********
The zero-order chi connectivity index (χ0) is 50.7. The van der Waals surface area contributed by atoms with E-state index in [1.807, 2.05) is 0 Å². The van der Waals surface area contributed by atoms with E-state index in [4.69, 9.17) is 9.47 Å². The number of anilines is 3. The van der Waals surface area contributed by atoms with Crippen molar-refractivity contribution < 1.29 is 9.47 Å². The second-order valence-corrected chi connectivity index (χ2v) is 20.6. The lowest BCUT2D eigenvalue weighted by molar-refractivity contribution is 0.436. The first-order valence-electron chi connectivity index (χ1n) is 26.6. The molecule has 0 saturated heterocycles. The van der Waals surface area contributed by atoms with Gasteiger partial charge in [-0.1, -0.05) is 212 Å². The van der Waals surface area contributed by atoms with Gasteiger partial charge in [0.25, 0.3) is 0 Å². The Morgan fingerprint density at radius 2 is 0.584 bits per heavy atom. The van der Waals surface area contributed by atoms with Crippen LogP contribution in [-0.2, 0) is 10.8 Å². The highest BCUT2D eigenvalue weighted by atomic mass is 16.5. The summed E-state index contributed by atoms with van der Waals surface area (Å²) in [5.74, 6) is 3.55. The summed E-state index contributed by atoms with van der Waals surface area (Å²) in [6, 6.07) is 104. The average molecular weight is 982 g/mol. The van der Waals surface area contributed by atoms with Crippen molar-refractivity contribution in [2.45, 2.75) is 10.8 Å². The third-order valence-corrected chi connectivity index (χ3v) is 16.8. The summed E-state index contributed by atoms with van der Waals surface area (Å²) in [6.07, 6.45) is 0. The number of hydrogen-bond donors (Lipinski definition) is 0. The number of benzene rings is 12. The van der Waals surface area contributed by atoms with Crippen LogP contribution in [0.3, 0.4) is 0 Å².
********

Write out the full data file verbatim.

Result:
The zero-order chi connectivity index (χ0) is 50.7. The van der Waals surface area contributed by atoms with E-state index in [1.807, 2.05) is 0 Å². The van der Waals surface area contributed by atoms with E-state index in [4.69, 9.17) is 9.47 Å². The number of anilines is 3. The van der Waals surface area contributed by atoms with Crippen molar-refractivity contribution < 1.29 is 9.47 Å². The second-order valence-corrected chi connectivity index (χ2v) is 20.6. The lowest BCUT2D eigenvalue weighted by molar-refractivity contribution is 0.436. The first-order valence-electron chi connectivity index (χ1n) is 26.6. The molecule has 0 saturated heterocycles. The van der Waals surface area contributed by atoms with Gasteiger partial charge in [-0.1, -0.05) is 212 Å². The van der Waals surface area contributed by atoms with Gasteiger partial charge in [0.25, 0.3) is 0 Å². The Morgan fingerprint density at radius 2 is 0.584 bits per heavy atom. The van der Waals surface area contributed by atoms with Crippen LogP contribution in [-0.2, 0) is 10.8 Å². The highest BCUT2D eigenvalue weighted by atomic mass is 16.5. The summed E-state index contributed by atoms with van der Waals surface area (Å²) in [5.74, 6) is 3.55. The summed E-state index contributed by atoms with van der Waals surface area (Å²) in [6, 6.07) is 104. The average molecular weight is 982 g/mol. The van der Waals surface area contributed by atoms with Crippen molar-refractivity contribution in [2.45, 2.75) is 10.8 Å². The third-order valence-corrected chi connectivity index (χ3v) is 16.8. The summed E-state index contributed by atoms with van der Waals surface area (Å²) in [6.07, 6.45) is 0. The number of hydrogen-bond donors (Lipinski definition) is 0. The number of benzene rings is 12. The van der Waals surface area contributed by atoms with Crippen LogP contribution in [0.3, 0.4) is 0 Å².